Hidden in them BONES...

Forensic identification of skeletal remains


     The next most reliable method is to examine the skull's features. In general the female skull exhibits smoother more rounded features and is somewhat smaller. A male's skull typically has a bony ridge that runs across the brow just above the eye sockets. This feature can be quite pronounced or barely visible. In males, the lower jaw bone is squarer and the ends of the lower jaw where it attaches to the upper portion of the skull span a wider distance. The male jaw bone projects outward, while a female's slopes back slightly. If a skull's eye socket surface is rough it is female; if it is smooth it is male. On the back of the male skull, there is a protrusion that makes the skull appear rounded. Female skulls have a flattened area that starts at the crown and extends about half way down the back of the skull.

What is the victim's race?

     A forensic examiner also may be asked to predict the racial affiliation of the remains.

     Three main categories are used to define racial affiliation: Caucasian (white), Negroid (black) and Mongoloid (includes Asian, Native American, Hispanic, some Middle Eastern and some Eastern European). Imagine a skull viewed from the side, then imagine a vertical line that starts at the forehead and runs straight down toward the chin. This is known as the vertical plane of the face. From this area, it is possible to guess the race of the human skeleton. Donilak, Matshes and Lew report the differences between the three as follows:

  • Caucasian. The nasal bone extends perpendicular to the vertical plane. The top of the nasal opening has a pinched appearance. At the base of the nasal opening there is what is called a "nasal spine," which protrudes outward from the vertical plane. The upper margins of the eye socket may appear to slope away from the nasal opening. The eye socket appears to recede from the vertical plane. The lower jaw bones (not the teeth) have a square appearance. The palate is generally "V" shaped. The muscle attachment sites on the skull are more pronounced in Caucasians than in the other races. The sutures are straighter than in Negroid or Mongoloid skulls.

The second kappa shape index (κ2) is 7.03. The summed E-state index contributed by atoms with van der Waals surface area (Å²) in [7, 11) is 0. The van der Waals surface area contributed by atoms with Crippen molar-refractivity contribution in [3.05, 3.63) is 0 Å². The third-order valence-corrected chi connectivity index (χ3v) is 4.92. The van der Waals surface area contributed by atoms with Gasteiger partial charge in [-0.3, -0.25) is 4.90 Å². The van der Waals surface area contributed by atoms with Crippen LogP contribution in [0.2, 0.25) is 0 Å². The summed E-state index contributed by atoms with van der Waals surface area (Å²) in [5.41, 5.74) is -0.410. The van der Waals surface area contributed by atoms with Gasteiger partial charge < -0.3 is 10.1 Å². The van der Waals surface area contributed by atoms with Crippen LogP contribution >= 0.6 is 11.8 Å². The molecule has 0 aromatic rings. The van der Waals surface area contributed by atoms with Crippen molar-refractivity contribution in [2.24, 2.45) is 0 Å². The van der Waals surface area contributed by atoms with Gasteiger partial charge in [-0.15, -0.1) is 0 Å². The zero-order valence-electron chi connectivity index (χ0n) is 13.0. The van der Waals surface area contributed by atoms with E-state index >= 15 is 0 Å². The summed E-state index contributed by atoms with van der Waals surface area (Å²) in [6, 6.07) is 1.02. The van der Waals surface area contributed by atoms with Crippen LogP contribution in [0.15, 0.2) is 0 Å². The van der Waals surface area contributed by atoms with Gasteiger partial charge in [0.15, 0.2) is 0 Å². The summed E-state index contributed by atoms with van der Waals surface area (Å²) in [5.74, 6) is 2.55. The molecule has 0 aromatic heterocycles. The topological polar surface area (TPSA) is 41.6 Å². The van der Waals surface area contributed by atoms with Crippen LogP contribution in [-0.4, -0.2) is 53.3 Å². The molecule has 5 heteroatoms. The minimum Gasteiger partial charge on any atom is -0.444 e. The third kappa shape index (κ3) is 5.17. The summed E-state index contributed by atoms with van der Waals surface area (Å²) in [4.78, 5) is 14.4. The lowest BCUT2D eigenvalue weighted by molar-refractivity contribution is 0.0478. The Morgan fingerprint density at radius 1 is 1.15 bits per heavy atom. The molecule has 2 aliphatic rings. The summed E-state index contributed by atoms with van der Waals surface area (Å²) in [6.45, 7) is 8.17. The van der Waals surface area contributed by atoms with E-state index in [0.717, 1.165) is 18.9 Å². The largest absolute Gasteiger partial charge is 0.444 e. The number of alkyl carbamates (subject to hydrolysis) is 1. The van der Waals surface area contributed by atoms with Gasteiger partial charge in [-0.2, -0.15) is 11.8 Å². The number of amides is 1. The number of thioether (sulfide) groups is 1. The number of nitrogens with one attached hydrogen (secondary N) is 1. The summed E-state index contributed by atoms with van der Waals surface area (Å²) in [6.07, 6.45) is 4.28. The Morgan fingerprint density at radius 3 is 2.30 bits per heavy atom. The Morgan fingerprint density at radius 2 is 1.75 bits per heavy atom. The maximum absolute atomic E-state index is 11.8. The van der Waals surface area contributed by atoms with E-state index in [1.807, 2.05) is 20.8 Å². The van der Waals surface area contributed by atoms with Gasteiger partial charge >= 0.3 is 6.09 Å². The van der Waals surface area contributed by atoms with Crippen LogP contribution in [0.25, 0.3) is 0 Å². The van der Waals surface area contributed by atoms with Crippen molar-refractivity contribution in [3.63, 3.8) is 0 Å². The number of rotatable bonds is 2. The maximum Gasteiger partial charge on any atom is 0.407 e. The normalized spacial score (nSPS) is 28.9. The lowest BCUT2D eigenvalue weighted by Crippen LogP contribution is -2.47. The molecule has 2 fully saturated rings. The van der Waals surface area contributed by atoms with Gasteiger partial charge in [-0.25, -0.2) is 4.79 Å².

• Mongoloid. The nasal root slopes back into the nasal opening. The facial bones tend to be oriented along the vertical plane. The nasal opening is generally wider than in Caucasians. The upper margins of the eye socket (orbital opening) can either appear round or square but do not slope downward. The zygomatic arches or cheek bones are prominent. The incisor teeth tend to be fairly thick. The back surface of the teeth may have prominent depressions, giving them a spoon shape. The sutures are generally more complex than in Caucasians. The palate is a half-circle shape.
  • Negroid. The upper and lower jaws project outward from the vertical plane. The nasal opening lacks the pinched upper portion typical in Caucasians but is not as rounded as in Mongoloids. There is a prominent nasal gutter, which is the depression below the nasal opening. The nasal opening is square. The cheek bones tend to slope back from the vertical plane giving them a sunken appearance. The palate is rectangular in shape. The sutures of the skull tend to be less complex than in Mongoloids but not as straight as in Caucasians.
Is there evidence of bone trauma?

     A forensic osteologist also may determine whether there has been any damage, both before and after death, to the bones. Approximately 80-90 percent of skeletal remains will show evidence of trauma, infection or arthritis, reports anthropologist Sherry Ortner.

     Signs of infectious disease can help determine the area of the world from which the person came, and his or her general health at the time of death. For instance, remains that show an old healed ossification due to a disease such as leprosy can indicate the victim originated from parts of the world where the affliction is common. If the damage to the bone is severe, it can indicate that in life, the person walked with a limp or was disfigured in some way.

     Trauma to bone can happen in many ways, report Donilak, Matshes and Lew. Fractures are common and can occur either through stress, blunt force or sharp force. Ortner reports stress fractures can be from weight or torsion; blunt force injuries take place when the bone is struck with enough force to break it, such as a car accident or a strike from a baseball bat or other weapon; and sharp force fractures occur when the bone is pierced with a bullet, knife or other sharp object.

     The most common question is whether the fracture occurred before or after death. Ortner reports damaged or broken bones show signs of healing about a week after injury. If healing has begun or has already taken place, the injury did not occur at the time of death. A lack of healing indicates the injury occurred less than a week before death, and unhealed fractures of the arms and wrists may be defense wounds.

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